Director of the White House office of Energy and Climate Change Policy Carol Browner leaving Capitol Hill, July 22, 2010, after the Senate abandoned plans to pass a bill that caps CO2 emissions.

AP Photo

Analysis & Opinions - The Boston Globe

The Power of Cap-and-Trade

| July 27, 2010

"A price on carbon is the least costly way to provide meaningful incentives for technology innovation and diffusion, reduce emissions from fossil fuels, and drive energy efficiency. In the long run, it can reduce our use of oil and drive our transportation system toward alternative energy sources."

Discussion Paper - Harvard Project on Climate Agreements, Belfer Center

Breaking the Climate Impasse with China: A Global Solution

| November 2009

A "deal" is proposed in this paper, whereby all major-emitting countries, including the United States and China, agree to reduce emissions through implementation of significant, mutually agreeable, domestic emission-reduction policies. To resolve the competitiveness and equity concerns, a proposed Carbon Mitigation Fund would be created. This proposed fund is contrasted with other existing and proposed mitigation funds and finance mechanisms. 

Professor Robert N. Stavins speaks to participants after the Harvard Project–sponsored side-event at the COP in Poznan, Poland, Dec. 2008.

Photo by Robert C. Stowe

Press Release - Belfer Center for Science and International Affairs, Harvard Kennedy School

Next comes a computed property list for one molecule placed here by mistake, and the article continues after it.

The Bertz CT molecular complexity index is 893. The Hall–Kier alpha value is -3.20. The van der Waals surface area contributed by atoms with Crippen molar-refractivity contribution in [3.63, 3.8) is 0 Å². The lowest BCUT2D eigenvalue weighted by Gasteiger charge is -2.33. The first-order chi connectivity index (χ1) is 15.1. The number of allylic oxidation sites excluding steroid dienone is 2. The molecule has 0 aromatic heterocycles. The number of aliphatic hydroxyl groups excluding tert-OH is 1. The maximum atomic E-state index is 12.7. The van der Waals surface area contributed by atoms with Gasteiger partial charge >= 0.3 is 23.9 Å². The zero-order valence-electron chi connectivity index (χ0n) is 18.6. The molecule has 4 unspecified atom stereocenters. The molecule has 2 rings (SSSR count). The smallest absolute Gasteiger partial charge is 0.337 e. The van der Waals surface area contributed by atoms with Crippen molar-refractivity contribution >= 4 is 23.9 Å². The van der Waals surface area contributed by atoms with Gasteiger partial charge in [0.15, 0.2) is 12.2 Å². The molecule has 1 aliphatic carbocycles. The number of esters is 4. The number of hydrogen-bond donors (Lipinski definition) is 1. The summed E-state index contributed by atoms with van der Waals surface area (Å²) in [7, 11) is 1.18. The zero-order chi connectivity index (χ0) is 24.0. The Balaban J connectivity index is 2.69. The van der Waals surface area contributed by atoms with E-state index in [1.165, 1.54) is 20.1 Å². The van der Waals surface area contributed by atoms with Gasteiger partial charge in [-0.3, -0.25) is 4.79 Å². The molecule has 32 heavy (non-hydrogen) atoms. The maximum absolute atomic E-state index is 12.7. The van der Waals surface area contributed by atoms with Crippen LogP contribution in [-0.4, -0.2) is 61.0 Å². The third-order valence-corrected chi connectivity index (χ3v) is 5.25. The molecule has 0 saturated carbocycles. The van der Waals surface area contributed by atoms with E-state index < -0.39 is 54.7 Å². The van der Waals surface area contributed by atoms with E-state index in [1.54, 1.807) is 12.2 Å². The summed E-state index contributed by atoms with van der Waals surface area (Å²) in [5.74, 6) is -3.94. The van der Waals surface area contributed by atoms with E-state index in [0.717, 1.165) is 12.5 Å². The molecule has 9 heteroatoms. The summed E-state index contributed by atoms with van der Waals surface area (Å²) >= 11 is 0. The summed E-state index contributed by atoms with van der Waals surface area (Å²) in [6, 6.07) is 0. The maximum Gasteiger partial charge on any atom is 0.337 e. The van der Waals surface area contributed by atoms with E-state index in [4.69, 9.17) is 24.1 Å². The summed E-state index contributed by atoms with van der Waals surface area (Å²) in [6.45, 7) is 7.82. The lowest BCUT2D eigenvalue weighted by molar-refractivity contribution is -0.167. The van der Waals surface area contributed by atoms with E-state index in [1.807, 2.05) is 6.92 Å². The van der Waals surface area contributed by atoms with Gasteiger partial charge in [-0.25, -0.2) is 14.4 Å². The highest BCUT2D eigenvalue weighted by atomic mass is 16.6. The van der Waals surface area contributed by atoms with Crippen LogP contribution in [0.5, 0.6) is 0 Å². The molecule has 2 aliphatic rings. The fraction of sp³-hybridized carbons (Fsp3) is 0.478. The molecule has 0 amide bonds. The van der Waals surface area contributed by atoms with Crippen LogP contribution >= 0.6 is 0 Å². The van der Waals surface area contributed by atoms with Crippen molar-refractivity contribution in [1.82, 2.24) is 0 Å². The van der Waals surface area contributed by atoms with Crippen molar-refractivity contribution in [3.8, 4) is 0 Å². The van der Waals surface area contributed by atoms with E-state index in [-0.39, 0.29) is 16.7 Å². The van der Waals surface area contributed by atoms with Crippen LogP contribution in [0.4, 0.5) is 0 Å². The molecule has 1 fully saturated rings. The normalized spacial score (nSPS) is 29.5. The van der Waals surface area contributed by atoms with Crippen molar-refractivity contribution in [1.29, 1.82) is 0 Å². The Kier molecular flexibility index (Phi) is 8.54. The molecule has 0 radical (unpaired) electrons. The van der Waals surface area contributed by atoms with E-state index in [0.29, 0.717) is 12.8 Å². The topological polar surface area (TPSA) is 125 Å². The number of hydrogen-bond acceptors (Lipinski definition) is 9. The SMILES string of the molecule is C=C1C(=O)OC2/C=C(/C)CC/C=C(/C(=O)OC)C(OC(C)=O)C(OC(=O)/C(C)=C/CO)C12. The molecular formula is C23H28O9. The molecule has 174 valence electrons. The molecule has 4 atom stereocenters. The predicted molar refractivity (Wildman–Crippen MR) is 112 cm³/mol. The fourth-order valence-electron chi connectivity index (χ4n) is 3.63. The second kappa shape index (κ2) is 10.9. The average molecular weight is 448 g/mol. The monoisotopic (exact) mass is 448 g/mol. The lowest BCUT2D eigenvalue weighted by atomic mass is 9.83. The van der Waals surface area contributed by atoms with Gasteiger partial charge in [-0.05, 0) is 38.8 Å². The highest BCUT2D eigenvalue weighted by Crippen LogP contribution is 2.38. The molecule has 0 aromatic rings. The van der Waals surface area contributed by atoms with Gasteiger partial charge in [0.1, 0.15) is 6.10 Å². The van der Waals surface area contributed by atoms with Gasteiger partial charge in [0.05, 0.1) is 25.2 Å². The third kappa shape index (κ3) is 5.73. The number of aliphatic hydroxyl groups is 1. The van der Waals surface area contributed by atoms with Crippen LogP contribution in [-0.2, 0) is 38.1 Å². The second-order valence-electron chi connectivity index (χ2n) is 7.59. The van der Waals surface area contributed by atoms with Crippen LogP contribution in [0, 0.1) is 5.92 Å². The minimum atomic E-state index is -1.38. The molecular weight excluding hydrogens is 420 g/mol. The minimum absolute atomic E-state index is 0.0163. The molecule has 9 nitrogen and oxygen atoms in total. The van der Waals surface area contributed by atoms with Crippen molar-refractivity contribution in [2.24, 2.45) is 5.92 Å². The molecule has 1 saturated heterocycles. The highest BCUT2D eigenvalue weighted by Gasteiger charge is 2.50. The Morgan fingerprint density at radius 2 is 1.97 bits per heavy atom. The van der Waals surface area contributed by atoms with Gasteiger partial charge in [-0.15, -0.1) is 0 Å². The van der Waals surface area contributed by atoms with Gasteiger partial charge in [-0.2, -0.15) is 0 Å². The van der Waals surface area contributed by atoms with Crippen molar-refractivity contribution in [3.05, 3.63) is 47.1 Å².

Robert Stavins Named to the Energy and Environmental Markets Advisory Committee at the U.S. Commodity Futures Trading Commission

| May 13, 2009

Robert Stavins, Albert Pratt Professor of Business and Government at Harvard Kennedy School and a member of the Board of Directors at the school's Belfer Center, has been appointed to a new position in the Energy and Environmental Markets Advisory Committee at the U.S. Commodity Futures Trading Commission.

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Policy Brief - Harvard Project on Climate Agreements, Belfer Center

Technology and International Climate Policy—Summary

    Authors:
  • Leon Clarke
  • Kate Calvin
  • James A. Edmonds
  • Page Kyle
  • Marshall Wise
| May 2009

Both the nature of international climate policy architectures and the development and diffusion of new energy technologies could dramatically influence future costs of reducing global emissions of greenhouse gases. This paper explores the implications of interactions between technology availability and performance and international policy architectures for technology choice and the social cost of limiting atmospheric CO2 concentrations to 500 ppm by the year 2095. Key issues explored in the paper include the role of bioenergy production with CO2 capture and storage (CCS), overshoot concentration pathways, and the sensitivity of mitigation costs to policy and technology.

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Discussion Paper - Belfer Center for Science and International Affairs, Harvard Kennedy School

Global Environment and Trade Policy

| April 2009

Global environmental goals and trade goals can be reconciled.   Globalization and multilateral institutions can facilitate environmental protection rather than obstruct it, if they are harnessed in the right way.  Perhaps most urgent is that negotiators working on a sequel to the Kyoto Protocol agree on guidelines to govern precisely how individual countries can and cannot use trade measures in pursuit of carbon mitigation.